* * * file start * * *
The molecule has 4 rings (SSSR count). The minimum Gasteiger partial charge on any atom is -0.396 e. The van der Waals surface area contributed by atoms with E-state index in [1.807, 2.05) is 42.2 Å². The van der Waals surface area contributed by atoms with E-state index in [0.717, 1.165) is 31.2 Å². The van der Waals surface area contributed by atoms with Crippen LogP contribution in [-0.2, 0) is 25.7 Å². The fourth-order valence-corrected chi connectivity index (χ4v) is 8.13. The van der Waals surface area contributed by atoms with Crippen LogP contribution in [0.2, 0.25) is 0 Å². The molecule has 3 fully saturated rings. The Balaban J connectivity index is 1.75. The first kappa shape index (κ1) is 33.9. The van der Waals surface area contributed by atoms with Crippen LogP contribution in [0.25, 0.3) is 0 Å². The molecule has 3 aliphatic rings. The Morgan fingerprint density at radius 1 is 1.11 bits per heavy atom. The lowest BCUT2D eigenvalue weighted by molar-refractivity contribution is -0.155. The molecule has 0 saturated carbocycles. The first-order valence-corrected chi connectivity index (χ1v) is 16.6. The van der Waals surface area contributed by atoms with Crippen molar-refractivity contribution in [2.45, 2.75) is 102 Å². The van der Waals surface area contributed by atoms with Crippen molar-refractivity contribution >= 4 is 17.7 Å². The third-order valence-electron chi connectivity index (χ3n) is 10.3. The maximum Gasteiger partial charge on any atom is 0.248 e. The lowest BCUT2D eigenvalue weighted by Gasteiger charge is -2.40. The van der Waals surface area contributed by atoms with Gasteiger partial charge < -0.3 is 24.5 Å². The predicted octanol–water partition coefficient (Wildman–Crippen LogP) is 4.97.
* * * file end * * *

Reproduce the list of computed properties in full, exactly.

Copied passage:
The molecule has 4 rings (SSSR count). The minimum Gasteiger partial charge on any atom is -0.396 e. The van der Waals surface area contributed by atoms with E-state index in [1.807, 2.05) is 42.2 Å². The van der Waals surface area contributed by atoms with E-state index in [0.717, 1.165) is 31.2 Å². The van der Waals surface area contributed by atoms with Crippen LogP contribution in [-0.2, 0) is 25.7 Å². The fourth-order valence-corrected chi connectivity index (χ4v) is 8.13. The van der Waals surface area contributed by atoms with Crippen LogP contribution in [0.2, 0.25) is 0 Å². The molecule has 3 fully saturated rings. The Balaban J connectivity index is 1.75. The first kappa shape index (κ1) is 33.9. The van der Waals surface area contributed by atoms with Crippen LogP contribution in [0.25, 0.3) is 0 Å². The molecule has 3 aliphatic rings. The Morgan fingerprint density at radius 1 is 1.11 bits per heavy atom. The lowest BCUT2D eigenvalue weighted by molar-refractivity contribution is -0.155. The molecule has 0 saturated carbocycles. The first-order valence-corrected chi connectivity index (χ1v) is 16.6. The van der Waals surface area contributed by atoms with Crippen molar-refractivity contribution in [2.45, 2.75) is 102 Å². The van der Waals surface area contributed by atoms with Crippen molar-refractivity contribution >= 4 is 17.7 Å². The third-order valence-electron chi connectivity index (χ3n) is 10.3. The maximum Gasteiger partial charge on any atom is 0.248 e. The lowest BCUT2D eigenvalue weighted by Gasteiger charge is -2.40. The van der Waals surface area contributed by atoms with Gasteiger partial charge < -0.3 is 24.5 Å². The predicted octanol–water partition coefficient (Wildman–Crippen LogP) is 4.97.